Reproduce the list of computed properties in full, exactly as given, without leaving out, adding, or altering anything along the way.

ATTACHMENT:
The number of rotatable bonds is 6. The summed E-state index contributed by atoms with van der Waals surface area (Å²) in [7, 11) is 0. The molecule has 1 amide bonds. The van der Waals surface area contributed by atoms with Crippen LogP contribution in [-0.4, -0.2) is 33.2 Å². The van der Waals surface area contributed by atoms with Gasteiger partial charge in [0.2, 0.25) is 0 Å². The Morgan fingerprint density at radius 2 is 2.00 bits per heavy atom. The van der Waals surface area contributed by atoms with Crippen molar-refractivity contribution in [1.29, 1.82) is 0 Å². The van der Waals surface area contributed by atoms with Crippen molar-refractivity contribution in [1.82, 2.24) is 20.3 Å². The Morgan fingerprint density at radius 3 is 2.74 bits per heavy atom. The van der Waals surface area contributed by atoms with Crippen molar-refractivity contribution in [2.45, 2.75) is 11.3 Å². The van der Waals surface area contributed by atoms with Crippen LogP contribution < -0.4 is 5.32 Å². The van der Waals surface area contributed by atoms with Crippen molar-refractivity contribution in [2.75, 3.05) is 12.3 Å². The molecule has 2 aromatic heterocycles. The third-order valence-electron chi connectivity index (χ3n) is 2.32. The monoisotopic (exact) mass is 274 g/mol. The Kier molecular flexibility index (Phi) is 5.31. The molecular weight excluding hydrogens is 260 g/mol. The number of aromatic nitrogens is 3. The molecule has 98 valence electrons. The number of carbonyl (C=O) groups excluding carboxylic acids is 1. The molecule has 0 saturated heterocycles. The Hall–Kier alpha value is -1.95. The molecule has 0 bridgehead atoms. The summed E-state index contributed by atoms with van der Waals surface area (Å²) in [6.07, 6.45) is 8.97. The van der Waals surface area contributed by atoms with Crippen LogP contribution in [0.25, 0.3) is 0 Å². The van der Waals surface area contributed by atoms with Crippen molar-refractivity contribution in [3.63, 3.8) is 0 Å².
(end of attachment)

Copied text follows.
The number of rotatable bonds is 6. The summed E-state index contributed by atoms with van der Waals surface area (Å²) in [7, 11) is 0. The molecule has 1 amide bonds. The van der Waals surface area contributed by atoms with Crippen LogP contribution in [-0.4, -0.2) is 33.2 Å². The van der Waals surface area contributed by atoms with Gasteiger partial charge in [0.2, 0.25) is 0 Å². The Morgan fingerprint density at radius 2 is 2.00 bits per heavy atom. The van der Waals surface area contributed by atoms with Crippen molar-refractivity contribution in [1.29, 1.82) is 0 Å². The van der Waals surface area contributed by atoms with Crippen molar-refractivity contribution in [1.82, 2.24) is 20.3 Å². The Morgan fingerprint density at radius 3 is 2.74 bits per heavy atom. The van der Waals surface area contributed by atoms with Crippen molar-refractivity contribution in [2.45, 2.75) is 11.3 Å². The van der Waals surface area contributed by atoms with Crippen LogP contribution < -0.4 is 5.32 Å². The van der Waals surface area contributed by atoms with Crippen molar-refractivity contribution in [2.75, 3.05) is 12.3 Å². The molecule has 2 aromatic heterocycles. The third-order valence-electron chi connectivity index (χ3n) is 2.32. The monoisotopic (exact) mass is 274 g/mol. The Kier molecular flexibility index (Phi) is 5.31. The molecular weight excluding hydrogens is 260 g/mol. The number of aromatic nitrogens is 3. The molecule has 98 valence electrons. The number of carbonyl (C=O) groups excluding carboxylic acids is 1. The molecule has 0 saturated heterocycles. The Hall–Kier alpha value is -1.95. The molecule has 0 bridgehead atoms. The summed E-state index contributed by atoms with van der Waals surface area (Å²) in [6.07, 6.45) is 8.97. The van der Waals surface area contributed by atoms with Crippen LogP contribution in [0.25, 0.3) is 0 Å². The van der Waals surface area contributed by atoms with Crippen molar-refractivity contribution in [3.63, 3.8) is 0 Å².